Health Care Trends With a Social Media Twist
I have been following the news over the future of Avastin, a drug that was approved under the FDA's accelerated approval pathway after an early study showed women taking Avastin with paclitaxel had an additional 5.5 months of progression-free survival compared to taking just paclitaxel. For those of you who don't know, an FDA panel voted on Wednesday that Avastin is not safe and effective when used against metastatic HER2-negative breast cancer and should no longer be approved to treat it. The FDA commissioner still needs to make the final decision on the drug label change.
Despite the evidence, many breast cancer survivors continue to stand by Avastin and have said it worked wonders for them. Many of those passionate women showed up at the FDA hearings to let their voices be heard. They're afraid that if the FDA removes the breast cancer indication for this drug, insurance won't cover it. However, Medicare says it will not stop covering Avastin for the breast cancer indicition just because of the FDA label change.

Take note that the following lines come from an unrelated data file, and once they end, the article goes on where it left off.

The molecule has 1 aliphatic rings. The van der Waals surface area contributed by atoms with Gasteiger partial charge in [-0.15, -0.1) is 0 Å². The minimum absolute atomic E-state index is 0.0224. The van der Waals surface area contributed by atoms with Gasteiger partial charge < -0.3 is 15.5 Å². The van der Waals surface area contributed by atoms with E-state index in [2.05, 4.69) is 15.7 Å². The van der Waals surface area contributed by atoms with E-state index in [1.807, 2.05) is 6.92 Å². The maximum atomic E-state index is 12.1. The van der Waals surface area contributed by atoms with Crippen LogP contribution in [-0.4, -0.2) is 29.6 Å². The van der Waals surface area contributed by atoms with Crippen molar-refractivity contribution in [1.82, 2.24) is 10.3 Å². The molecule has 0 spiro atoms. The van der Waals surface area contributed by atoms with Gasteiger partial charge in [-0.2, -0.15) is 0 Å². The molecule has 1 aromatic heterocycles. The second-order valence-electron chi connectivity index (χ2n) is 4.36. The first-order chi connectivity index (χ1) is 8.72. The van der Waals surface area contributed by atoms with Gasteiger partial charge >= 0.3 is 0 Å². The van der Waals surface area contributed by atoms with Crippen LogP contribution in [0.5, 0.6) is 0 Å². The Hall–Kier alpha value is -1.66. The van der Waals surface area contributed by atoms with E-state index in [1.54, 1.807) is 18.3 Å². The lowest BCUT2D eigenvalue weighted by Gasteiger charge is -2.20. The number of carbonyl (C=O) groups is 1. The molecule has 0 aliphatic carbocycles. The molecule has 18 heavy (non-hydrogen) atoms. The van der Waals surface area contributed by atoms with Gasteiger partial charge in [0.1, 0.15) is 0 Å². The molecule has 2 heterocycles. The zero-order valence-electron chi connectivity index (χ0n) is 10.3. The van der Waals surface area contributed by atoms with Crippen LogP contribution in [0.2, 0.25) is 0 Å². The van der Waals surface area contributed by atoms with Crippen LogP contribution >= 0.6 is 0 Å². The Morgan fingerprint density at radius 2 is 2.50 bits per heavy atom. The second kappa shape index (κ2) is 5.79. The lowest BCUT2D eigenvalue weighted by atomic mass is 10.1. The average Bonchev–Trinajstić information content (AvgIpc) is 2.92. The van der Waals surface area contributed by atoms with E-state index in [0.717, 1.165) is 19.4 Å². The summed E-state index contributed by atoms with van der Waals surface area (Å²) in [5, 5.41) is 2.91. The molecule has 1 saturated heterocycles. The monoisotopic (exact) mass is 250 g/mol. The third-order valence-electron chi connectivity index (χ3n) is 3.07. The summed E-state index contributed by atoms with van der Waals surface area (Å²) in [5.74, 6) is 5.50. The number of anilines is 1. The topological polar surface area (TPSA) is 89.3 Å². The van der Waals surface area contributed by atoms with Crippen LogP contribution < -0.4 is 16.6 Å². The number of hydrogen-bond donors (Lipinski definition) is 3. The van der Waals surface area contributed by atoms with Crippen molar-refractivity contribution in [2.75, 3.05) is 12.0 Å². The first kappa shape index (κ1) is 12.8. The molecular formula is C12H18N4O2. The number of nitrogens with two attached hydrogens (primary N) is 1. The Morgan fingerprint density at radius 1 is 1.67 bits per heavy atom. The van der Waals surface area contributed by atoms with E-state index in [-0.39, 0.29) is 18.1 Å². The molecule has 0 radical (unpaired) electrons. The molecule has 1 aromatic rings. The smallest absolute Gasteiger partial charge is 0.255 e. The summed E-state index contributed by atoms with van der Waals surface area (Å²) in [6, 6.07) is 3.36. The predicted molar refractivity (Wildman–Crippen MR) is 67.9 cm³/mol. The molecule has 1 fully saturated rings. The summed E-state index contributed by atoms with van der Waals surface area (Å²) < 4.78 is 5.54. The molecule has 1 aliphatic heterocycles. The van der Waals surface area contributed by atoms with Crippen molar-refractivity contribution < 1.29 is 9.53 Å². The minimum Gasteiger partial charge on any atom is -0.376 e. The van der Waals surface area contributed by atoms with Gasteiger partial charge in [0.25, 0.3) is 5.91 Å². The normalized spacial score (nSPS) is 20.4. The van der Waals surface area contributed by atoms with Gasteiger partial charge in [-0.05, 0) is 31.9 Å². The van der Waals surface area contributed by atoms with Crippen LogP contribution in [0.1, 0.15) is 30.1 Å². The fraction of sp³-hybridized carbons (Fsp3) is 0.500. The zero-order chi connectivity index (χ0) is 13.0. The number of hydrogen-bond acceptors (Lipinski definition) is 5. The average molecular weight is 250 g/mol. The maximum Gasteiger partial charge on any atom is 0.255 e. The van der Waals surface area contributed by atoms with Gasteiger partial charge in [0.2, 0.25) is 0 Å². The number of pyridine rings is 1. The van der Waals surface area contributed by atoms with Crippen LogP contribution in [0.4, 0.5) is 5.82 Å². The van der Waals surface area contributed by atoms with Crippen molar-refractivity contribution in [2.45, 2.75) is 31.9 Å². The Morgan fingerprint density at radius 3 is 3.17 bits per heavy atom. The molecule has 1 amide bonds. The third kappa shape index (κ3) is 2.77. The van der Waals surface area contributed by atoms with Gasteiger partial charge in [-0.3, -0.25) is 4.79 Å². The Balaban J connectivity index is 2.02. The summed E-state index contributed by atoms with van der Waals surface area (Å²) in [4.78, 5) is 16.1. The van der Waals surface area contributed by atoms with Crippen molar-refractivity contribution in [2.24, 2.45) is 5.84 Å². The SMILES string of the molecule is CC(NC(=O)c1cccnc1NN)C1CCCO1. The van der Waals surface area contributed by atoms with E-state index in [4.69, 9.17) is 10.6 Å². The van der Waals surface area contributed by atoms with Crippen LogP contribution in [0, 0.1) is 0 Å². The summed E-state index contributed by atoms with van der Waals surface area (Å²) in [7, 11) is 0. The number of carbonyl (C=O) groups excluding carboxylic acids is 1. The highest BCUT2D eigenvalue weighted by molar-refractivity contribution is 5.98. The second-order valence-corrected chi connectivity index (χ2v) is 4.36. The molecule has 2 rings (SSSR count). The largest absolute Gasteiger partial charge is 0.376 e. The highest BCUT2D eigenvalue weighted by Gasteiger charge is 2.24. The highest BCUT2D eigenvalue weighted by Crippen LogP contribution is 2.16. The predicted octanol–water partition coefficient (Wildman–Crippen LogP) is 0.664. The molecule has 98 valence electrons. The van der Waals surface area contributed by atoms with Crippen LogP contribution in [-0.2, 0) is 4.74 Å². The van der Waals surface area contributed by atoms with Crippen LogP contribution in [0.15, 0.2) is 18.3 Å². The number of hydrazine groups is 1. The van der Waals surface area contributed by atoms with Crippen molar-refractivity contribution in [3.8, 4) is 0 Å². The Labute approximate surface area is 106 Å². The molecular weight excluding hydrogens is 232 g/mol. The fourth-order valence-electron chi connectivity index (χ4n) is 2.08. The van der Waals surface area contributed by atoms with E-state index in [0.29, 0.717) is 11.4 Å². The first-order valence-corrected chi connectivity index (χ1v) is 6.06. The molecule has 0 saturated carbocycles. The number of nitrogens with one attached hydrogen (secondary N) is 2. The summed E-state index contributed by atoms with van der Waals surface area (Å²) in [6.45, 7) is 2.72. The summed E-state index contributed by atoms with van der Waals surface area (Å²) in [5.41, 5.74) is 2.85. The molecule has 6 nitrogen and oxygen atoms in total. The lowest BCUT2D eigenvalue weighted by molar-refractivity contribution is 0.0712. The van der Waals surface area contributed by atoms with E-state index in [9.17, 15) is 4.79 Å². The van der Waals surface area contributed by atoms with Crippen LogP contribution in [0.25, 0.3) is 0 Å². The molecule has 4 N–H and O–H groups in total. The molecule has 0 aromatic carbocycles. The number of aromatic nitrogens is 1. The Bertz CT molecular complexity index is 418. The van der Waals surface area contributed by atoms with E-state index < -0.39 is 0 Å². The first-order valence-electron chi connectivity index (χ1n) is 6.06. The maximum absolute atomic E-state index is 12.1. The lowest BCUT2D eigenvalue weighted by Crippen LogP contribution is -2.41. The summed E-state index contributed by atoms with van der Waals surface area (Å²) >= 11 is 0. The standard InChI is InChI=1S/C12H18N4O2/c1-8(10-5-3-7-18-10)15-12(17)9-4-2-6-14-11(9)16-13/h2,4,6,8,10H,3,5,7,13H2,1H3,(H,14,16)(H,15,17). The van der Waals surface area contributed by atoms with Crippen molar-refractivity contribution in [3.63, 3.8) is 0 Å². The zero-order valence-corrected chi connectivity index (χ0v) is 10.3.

Emily Walker, of MedPage Today, has been covering the FDA hearings. Her recent article gives a raw, detailed account from both sides on this issue. I recommend reading it.
It's important to note that regardless of the FDA's decision, Avastin will remain on the market. It's also approved to treat metastatic colorectal cancer, metastatic nonsquamous non-small cell lung cancer, metastatic renal cell carcinoma, and as a second- or third-line treatment for glioblastoma multiforme. So doctors would still be able to prescribe it off-label for breast cancer.